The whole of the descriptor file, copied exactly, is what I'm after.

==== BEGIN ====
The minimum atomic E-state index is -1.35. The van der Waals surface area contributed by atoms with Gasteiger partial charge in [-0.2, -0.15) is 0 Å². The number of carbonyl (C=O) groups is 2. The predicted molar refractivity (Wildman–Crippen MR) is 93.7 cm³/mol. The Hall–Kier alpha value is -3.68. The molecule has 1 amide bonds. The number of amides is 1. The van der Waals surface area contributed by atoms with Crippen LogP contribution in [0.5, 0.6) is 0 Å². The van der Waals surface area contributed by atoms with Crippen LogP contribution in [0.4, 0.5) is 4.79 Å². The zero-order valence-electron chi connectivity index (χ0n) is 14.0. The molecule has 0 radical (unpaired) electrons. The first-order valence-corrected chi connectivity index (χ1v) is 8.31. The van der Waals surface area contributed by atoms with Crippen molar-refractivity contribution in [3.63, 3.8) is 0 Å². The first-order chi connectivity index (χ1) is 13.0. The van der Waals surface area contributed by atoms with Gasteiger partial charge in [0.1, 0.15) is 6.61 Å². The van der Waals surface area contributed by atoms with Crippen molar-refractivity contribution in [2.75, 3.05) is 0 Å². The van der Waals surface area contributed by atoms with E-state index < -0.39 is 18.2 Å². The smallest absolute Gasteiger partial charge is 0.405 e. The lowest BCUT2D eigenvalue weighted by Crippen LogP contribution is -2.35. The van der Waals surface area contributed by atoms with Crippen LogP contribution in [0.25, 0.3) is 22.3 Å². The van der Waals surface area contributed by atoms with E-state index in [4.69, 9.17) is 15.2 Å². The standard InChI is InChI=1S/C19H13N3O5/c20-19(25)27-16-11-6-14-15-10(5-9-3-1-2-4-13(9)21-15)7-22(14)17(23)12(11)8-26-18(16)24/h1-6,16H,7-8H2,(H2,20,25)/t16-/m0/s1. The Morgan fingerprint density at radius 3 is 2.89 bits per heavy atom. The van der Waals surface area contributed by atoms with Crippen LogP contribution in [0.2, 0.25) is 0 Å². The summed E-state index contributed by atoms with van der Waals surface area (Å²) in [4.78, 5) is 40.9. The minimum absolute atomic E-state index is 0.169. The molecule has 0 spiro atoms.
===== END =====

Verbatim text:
The minimum atomic E-state index is -1.35. The van der Waals surface area contributed by atoms with Gasteiger partial charge in [-0.2, -0.15) is 0 Å². The number of carbonyl (C=O) groups is 2. The predicted molar refractivity (Wildman–Crippen MR) is 93.7 cm³/mol. The Hall–Kier alpha value is -3.68. The molecule has 1 amide bonds. The number of amides is 1. The van der Waals surface area contributed by atoms with Crippen LogP contribution in [0.5, 0.6) is 0 Å². The van der Waals surface area contributed by atoms with Crippen LogP contribution in [0.4, 0.5) is 4.79 Å². The zero-order valence-electron chi connectivity index (χ0n) is 14.0. The molecule has 0 radical (unpaired) electrons. The first-order valence-corrected chi connectivity index (χ1v) is 8.31. The van der Waals surface area contributed by atoms with Crippen molar-refractivity contribution in [3.63, 3.8) is 0 Å². The first-order chi connectivity index (χ1) is 13.0. The van der Waals surface area contributed by atoms with Gasteiger partial charge in [0.1, 0.15) is 6.61 Å². The van der Waals surface area contributed by atoms with Crippen molar-refractivity contribution in [2.75, 3.05) is 0 Å². The van der Waals surface area contributed by atoms with E-state index < -0.39 is 18.2 Å². The smallest absolute Gasteiger partial charge is 0.405 e. The lowest BCUT2D eigenvalue weighted by Crippen LogP contribution is -2.35. The van der Waals surface area contributed by atoms with Crippen LogP contribution in [0.25, 0.3) is 22.3 Å². The van der Waals surface area contributed by atoms with E-state index in [4.69, 9.17) is 15.2 Å². The standard InChI is InChI=1S/C19H13N3O5/c20-19(25)27-16-11-6-14-15-10(5-9-3-1-2-4-13(9)21-15)7-22(14)17(23)12(11)8-26-18(16)24/h1-6,16H,7-8H2,(H2,20,25)/t16-/m0/s1. The Morgan fingerprint density at radius 3 is 2.89 bits per heavy atom. The van der Waals surface area contributed by atoms with Crippen LogP contribution in [0.2, 0.25) is 0 Å². The summed E-state index contributed by atoms with van der Waals surface area (Å²) in [4.78, 5) is 40.9. The minimum absolute atomic E-state index is 0.169. The molecule has 0 spiro atoms.